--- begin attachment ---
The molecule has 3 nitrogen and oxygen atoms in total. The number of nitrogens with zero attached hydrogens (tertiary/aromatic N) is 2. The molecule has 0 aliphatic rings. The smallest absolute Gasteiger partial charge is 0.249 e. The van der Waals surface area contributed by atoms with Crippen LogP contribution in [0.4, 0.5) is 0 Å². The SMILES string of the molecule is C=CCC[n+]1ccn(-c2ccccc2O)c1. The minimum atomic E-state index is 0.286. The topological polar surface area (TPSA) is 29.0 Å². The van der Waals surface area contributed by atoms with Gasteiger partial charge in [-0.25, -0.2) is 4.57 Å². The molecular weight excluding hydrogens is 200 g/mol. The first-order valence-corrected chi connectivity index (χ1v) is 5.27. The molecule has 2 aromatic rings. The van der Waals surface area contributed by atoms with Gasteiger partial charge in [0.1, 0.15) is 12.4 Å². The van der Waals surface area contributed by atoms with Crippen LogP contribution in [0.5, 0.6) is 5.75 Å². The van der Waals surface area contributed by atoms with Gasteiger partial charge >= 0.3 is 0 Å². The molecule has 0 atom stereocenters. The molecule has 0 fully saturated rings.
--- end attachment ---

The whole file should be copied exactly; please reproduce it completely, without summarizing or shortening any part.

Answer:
The molecule has 3 nitrogen and oxygen atoms in total. The number of nitrogens with zero attached hydrogens (tertiary/aromatic N) is 2. The molecule has 0 aliphatic rings. The smallest absolute Gasteiger partial charge is 0.249 e. The van der Waals surface area contributed by atoms with Crippen LogP contribution in [0.4, 0.5) is 0 Å². The SMILES string of the molecule is C=CCC[n+]1ccn(-c2ccccc2O)c1. The minimum atomic E-state index is 0.286. The topological polar surface area (TPSA) is 29.0 Å². The van der Waals surface area contributed by atoms with Gasteiger partial charge in [-0.25, -0.2) is 4.57 Å². The molecular weight excluding hydrogens is 200 g/mol. The first-order valence-corrected chi connectivity index (χ1v) is 5.27. The molecule has 2 aromatic rings. The van der Waals surface area contributed by atoms with Gasteiger partial charge in [0.1, 0.15) is 12.4 Å². The van der Waals surface area contributed by atoms with Crippen LogP contribution in [0.5, 0.6) is 5.75 Å². The van der Waals surface area contributed by atoms with Gasteiger partial charge >= 0.3 is 0 Å². The molecule has 0 atom stereocenters. The molecule has 0 fully saturated rings.